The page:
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[Diagnosis] Negative sleep study, still ordered a CPAP
#11
RE: Negative sleep study, still ordered a CPAP
(11-14-2020, 04:33 PM)Dormeo Wrote: Oh, I just realized your pressure chart's minimum is at 6, so it isn't showing anything less than that.  Could you rescale it so the minimum is 4?  Just right-click on the graph label to access those settings.

In general, you can see the EPR under machine settings in the panel on the left.  That line isn't visible in your screenshots, but you should be able to see it yourself.


I changed the pressure chart graph so it shows 4 as minimum. I couldn't get it cleaner than that as I had to change the graph style to default instead of autofit to atleast show 4 as minimum. OSCAR itself says EPR is on fulltime and set at 2. I hope you can do something with this information.

(11-14-2020, 06:25 PM)marasmus Wrote: I have been suffering from the exact symptoms you have mentioned in your first post. I am a psychiatrist and can tell you that the line between PTSD and Breathing Related Sleep Disorder have been blurred significantly in the last decade. However, nightmare is far from being only symptom of PTSD. What you may have been suffering from is significant flow limitations accompanied by arousals during your rem sleep ( your muscles are most relaxed during rem and your airway shrinks). As you experience these brief arousals during REM most of which do not reach to complete wakefulness yet enough to activate your memory retention, you end up remembering wild and crazy dreams. We remember the dreams from which we are awaken.

This is how I explain it. PTSD or any type of significant anxiety disorder leads to hyper-vigilance, which in turn leads to exacerbated response to external stimuli. Your brain believes that you are under constant threat. Thus, a flow limitation that would not cause any arousal for most of the population, may be enough to disrupt your sleep.

Now, this is where the tricky part comes. 99% of sleep specialists will not diagnose you with breathing related sleep disorders because most labs do not count flow limitations. I am not a sleep expert. However, I am not convinced that the machine you have is specifically good at addressing flow limitations while not causing further vigilance in your highly hyper vigilant state of mind.

That explains the low percentage of REM sleep for me. I also recognize the hyper-vigilance, during daytime and nighttime. I'm forwarding this to my GP during my appointment tuesday. I already feared it wasn't sleep apnea, but the symptons like heartburn at night, choking, restlesness - it all seemed so logical to be apneas. Maybe I was just looking for an easy cure. Have you managed to treat your sleep problems? And if so, how'd you do it? Was your conclusion for yourself at first also sleep apnea?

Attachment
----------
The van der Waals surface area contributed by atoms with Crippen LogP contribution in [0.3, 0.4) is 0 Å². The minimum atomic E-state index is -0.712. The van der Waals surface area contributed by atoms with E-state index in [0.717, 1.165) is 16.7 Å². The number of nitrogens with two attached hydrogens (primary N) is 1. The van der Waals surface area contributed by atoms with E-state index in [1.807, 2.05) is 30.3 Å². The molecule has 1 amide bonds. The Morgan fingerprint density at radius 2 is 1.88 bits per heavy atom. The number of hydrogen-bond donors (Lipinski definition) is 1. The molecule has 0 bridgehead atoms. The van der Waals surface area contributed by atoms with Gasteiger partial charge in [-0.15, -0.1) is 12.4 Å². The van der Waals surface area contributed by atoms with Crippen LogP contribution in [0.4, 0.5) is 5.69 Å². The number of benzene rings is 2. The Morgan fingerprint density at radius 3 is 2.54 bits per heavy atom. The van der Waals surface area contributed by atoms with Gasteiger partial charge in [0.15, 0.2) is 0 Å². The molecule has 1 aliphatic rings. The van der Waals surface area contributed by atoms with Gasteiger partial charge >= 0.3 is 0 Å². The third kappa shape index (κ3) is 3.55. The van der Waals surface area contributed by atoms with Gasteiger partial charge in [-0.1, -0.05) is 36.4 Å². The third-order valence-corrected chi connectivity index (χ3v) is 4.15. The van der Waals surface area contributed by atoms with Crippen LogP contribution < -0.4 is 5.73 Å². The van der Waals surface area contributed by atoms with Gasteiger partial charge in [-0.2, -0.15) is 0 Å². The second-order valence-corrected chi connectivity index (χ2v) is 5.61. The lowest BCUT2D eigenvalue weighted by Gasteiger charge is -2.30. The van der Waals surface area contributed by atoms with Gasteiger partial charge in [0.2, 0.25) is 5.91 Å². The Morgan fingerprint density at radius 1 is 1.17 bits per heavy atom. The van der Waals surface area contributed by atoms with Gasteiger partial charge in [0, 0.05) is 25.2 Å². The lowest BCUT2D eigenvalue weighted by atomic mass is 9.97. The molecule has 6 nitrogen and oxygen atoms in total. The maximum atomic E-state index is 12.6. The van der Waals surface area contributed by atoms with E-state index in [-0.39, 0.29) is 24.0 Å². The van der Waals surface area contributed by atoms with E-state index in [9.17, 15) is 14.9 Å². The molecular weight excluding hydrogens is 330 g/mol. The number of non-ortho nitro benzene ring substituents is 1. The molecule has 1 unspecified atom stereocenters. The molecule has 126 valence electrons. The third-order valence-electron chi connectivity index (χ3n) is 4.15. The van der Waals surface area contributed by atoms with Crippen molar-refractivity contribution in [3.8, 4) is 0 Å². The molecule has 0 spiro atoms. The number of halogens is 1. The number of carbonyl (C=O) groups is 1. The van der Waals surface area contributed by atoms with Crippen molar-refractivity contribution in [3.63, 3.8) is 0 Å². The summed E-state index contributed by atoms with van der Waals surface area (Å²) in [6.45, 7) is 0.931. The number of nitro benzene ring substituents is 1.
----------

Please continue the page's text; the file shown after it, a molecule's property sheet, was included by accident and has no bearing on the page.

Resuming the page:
(11-14-2020, 07:19 PM)sheepless Wrote: "PLMnr_I 4,72 & 1.98 arousal"

I'm not quite sure what this means, presumably 72 periodic leg movements averaged to 1.98 plm arousals/hr?  

if so, not a lot of plm, but in my experience it doesn't take a lot of it to disturb sleep. plm is also quite variable so your test results may or may not reflect your typical night.  at any rate, plm is rarely addressed so I'm mentioning it here for you to keep in mind as a possible factor contributing to fragmented sleep, daytime sleepiness, possibly choking, maybe nightmares, etc.  respiratory response to plm includes flow limitations. be aware that resmed machines raise pressure ineffectively and disturbingly against plm induced flow limitations. this can be as or more disturbing than the plm itself. if you experience this, keep your pressure range to a minimum & limit max ipap to avoid swinging and runaway pressure.

I had no clue at first either, but it seems to mean periodic leg movements yes. I do move a lot in my sleep as heard from audio recordings of me at night. What would you suggest as pressure settings? I have 7 to 10 now, but I don't exactly know what to do with your advice regarding IPAP, I thought only BiPaP machines help with positive and negative air pressure. I have a CPAP, so could you elaborate?


This was last night with the new settings. The clear airway events are from adjusting my mask as I couldn't fall asleep yet. I fell asleep after an hour or so, but woke up 2 hours later unable to fall asleep again. I took off my mask and fell asleep normally. I'll try again tonight, but I find the lower EPR and the APAP settings more difficult to fall asleep with.


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#12
RE: Negative sleep study, still ordered a CPAP
I have not yet found a good solution to my sleep problems unfortunately. It seems to me that treatment of upper airway resistance syndrome is a little bit of science and a lot more about trial and error. Bilevel seems promising but unless you find a sleep specialist that titrates the machine for you, which is probably harder than finding a psychiatrist who performs tonsillectomy, the chances of finding the right pressures is slim and may take months if not years.

Some studies show mandibular advancement device helps but again no good data there to generalize. Sleep surgery is hit or miss and again the data is mixed. I would start from the least invasive methods such as decreasing BMI and MAD and walk my way through XPAP and surgery.

Good Luck
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#13
RE: Negative sleep study, still ordered a CPAP
(11-15-2020, 07:34 AM)marasmus Wrote: I have not yet found a good solution to my sleep problems unfortunately. It seems to me that treatment of upper airway resistance syndrome is a little bit of science and a lot more about trial and error. Bilevel seems promising but unless you find a sleep specialist that titrates the machine for you, which is probably harder than finding a psychiatrist who performs tonsillectomy, the chances of finding the right pressures is slim and may take months if not years.